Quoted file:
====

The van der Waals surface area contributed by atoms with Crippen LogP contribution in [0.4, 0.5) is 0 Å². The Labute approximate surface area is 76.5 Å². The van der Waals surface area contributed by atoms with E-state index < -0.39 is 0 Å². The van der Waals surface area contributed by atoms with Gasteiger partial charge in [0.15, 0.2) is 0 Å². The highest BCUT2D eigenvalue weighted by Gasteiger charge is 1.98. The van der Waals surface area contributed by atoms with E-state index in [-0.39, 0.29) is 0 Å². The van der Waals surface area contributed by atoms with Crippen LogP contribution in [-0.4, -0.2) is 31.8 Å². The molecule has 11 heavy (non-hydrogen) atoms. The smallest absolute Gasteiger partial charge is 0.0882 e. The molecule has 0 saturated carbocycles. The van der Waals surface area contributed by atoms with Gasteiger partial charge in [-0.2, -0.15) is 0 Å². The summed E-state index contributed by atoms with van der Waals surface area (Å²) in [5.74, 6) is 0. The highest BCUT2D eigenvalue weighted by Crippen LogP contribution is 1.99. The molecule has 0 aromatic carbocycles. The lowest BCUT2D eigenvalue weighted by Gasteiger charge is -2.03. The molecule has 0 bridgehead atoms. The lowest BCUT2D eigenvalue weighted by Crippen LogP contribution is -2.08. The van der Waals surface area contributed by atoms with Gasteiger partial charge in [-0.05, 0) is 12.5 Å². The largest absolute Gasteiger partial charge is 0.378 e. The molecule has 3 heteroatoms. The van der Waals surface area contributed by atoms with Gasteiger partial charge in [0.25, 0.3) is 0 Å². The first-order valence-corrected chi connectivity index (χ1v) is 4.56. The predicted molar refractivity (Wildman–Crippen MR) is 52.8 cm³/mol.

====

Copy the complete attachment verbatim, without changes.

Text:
The van der Waals surface area contributed by atoms with Crippen LogP contribution in [0.4, 0.5) is 0 Å². The Labute approximate surface area is 76.5 Å². The van der Waals surface area contributed by atoms with E-state index < -0.39 is 0 Å². The van der Waals surface area contributed by atoms with Gasteiger partial charge in [0.15, 0.2) is 0 Å². The highest BCUT2D eigenvalue weighted by Gasteiger charge is 1.98. The van der Waals surface area contributed by atoms with E-state index in [-0.39, 0.29) is 0 Å². The van der Waals surface area contributed by atoms with Crippen LogP contribution in [-0.4, -0.2) is 31.8 Å². The molecule has 11 heavy (non-hydrogen) atoms. The smallest absolute Gasteiger partial charge is 0.0882 e. The molecule has 0 saturated carbocycles. The van der Waals surface area contributed by atoms with Gasteiger partial charge in [-0.2, -0.15) is 0 Å². The summed E-state index contributed by atoms with van der Waals surface area (Å²) in [5.74, 6) is 0. The highest BCUT2D eigenvalue weighted by Crippen LogP contribution is 1.99. The molecule has 0 aromatic carbocycles. The lowest BCUT2D eigenvalue weighted by Gasteiger charge is -2.03. The molecule has 0 bridgehead atoms. The lowest BCUT2D eigenvalue weighted by Crippen LogP contribution is -2.08. The van der Waals surface area contributed by atoms with Gasteiger partial charge in [-0.05, 0) is 12.5 Å². The largest absolute Gasteiger partial charge is 0.378 e. The molecule has 3 heteroatoms. The van der Waals surface area contributed by atoms with Gasteiger partial charge in [0.25, 0.3) is 0 Å². The first-order valence-corrected chi connectivity index (χ1v) is 4.56. The predicted molar refractivity (Wildman–Crippen MR) is 52.8 cm³/mol.